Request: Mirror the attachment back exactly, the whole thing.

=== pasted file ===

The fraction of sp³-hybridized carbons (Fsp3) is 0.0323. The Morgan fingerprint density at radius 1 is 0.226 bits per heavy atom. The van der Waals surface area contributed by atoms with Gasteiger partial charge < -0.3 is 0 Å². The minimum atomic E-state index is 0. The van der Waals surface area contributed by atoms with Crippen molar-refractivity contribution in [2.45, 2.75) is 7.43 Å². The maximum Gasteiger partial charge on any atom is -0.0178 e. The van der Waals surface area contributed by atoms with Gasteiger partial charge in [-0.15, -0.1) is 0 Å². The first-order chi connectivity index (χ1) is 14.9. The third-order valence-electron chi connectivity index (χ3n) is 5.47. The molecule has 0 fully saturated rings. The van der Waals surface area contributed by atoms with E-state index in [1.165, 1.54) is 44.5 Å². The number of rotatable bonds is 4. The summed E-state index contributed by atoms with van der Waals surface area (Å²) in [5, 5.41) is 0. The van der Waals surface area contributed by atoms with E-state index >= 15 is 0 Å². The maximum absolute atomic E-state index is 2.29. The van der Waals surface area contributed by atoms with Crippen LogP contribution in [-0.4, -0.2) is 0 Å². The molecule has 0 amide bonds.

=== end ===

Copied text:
The fraction of sp³-hybridized carbons (Fsp3) is 0.0323. The Morgan fingerprint density at radius 1 is 0.226 bits per heavy atom. The van der Waals surface area contributed by atoms with Gasteiger partial charge < -0.3 is 0 Å². The minimum atomic E-state index is 0. The van der Waals surface area contributed by atoms with Crippen molar-refractivity contribution in [2.45, 2.75) is 7.43 Å². The maximum Gasteiger partial charge on any atom is -0.0178 e. The van der Waals surface area contributed by atoms with Gasteiger partial charge in [-0.15, -0.1) is 0 Å². The first-order chi connectivity index (χ1) is 14.9. The third-order valence-electron chi connectivity index (χ3n) is 5.47. The molecule has 0 fully saturated rings. The van der Waals surface area contributed by atoms with E-state index in [1.165, 1.54) is 44.5 Å². The number of rotatable bonds is 4. The summed E-state index contributed by atoms with van der Waals surface area (Å²) in [5, 5.41) is 0. The van der Waals surface area contributed by atoms with E-state index >= 15 is 0 Å². The maximum absolute atomic E-state index is 2.29. The van der Waals surface area contributed by atoms with Crippen LogP contribution in [-0.4, -0.2) is 0 Å². The molecule has 0 amide bonds.